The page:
Between organisers / helpers and mentors, two dozen adults are actively involved – and more than sixty Ninjas attended the December Dojo.

Skerries CoderDojo the cover

What happens in the Dojo – and before

CoderDojo mentors use Scratch (and other programming languages / coding environments) to introduce children to computational thinking and coding.  Both put huge emphasis on self-directed, problem-solving, and project-based, exploratory learning.  Learning how to be active participants in the digital world, and making computers and the internet their tools for learning and creativity are other central aspects.

Scratchlogo2

The group of volunteer mentors and organisers who run Skerries CoderDojo is remarkable in its enthusiasm and willingness to help make the monthly meetings special, be it by providing for the Dojo Café, helping with the admin side of running such a club for so many, moving tables and chairs on the day, or preparing and running the sessions.  We have parents and non-parents, men and women, people with computing backgrounds and others who are great at organising things.

The mentors get together between sessions. They research what other Dojos have done, test it out, chop it around, and create projects and handouts for the Ninjas. They set up trial servers, get their heads around things that the Ninjas are into, and that might have been outside their area of expertise before starting to mentor in CoderDojo, like Minecraft, and then create session plans around that. In the Advanced Group, for instance, Ninjas modified Minecraft using JavaScript, and all of a sudden they could create entire high-rise buildings in one go, instead of placing one block after the other!  [For those among you interested in these things and thus noticed I said JavaScript: Yes, Minecraft is written in Java, but there are plugins that allow modification through JavaScript.]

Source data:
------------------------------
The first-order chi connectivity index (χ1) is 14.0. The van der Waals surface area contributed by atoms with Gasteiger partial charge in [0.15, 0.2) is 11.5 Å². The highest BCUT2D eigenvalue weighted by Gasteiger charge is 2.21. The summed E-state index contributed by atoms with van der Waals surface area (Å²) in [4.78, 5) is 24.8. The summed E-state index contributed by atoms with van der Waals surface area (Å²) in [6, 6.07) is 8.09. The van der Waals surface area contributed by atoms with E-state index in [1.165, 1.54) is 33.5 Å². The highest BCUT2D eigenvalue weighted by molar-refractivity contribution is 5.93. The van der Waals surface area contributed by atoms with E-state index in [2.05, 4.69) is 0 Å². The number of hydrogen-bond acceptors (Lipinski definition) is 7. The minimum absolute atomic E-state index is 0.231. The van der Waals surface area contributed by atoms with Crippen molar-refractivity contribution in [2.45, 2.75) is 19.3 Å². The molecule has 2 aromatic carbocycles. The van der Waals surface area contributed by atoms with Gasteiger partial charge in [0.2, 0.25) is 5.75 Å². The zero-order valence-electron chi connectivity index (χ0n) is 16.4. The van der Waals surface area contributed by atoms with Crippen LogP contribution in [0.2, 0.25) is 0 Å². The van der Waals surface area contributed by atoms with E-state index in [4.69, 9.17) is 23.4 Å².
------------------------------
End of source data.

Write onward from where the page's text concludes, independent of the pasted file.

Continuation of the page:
CoderDojo Advanced

During the same session, the Intermediate Group learned how to establish what their computer’s internet address is, and to turn a single-user Scratch program into a chat room for up to four people.

And the Beginners got to create their own mini- game, at their very first session! Being able to do all this really boosts the children’s confidence around technology and their self-esteem. One Ninja said afterwards that he learns more in one afternoon in CoderDojo than in weeks in school…

And it is showing already outside of CoderDojo.  A lot of ninjas come to cccSkerries as well, and I can see how the monthly Dojos add an extra buzz to their digital learning, and make them eager for more.

CoderDojo Welcome

Interested?

For more information on Skerries CoderDojo, have a look at our page on the Skerries Community Association website (Skerries CoderDojo is a committee of the SCA), or our Facebook page.

If you’d like to join us as a parent helper / organiser or mentor, or just want to find out more, please send an email to  coderdojo@skerriesca.com.

Ninja tickets are free, but must be reserved every month. Information about each Dojo is sent out to the CoderDojo mailing list – again, just send an email to   coderdojo@skerriesca.com to be added to it – and to the recipients of the daily Skerries Community Association Newsflash (by the way, if you’re not already a subscriber for that, you really should join it!)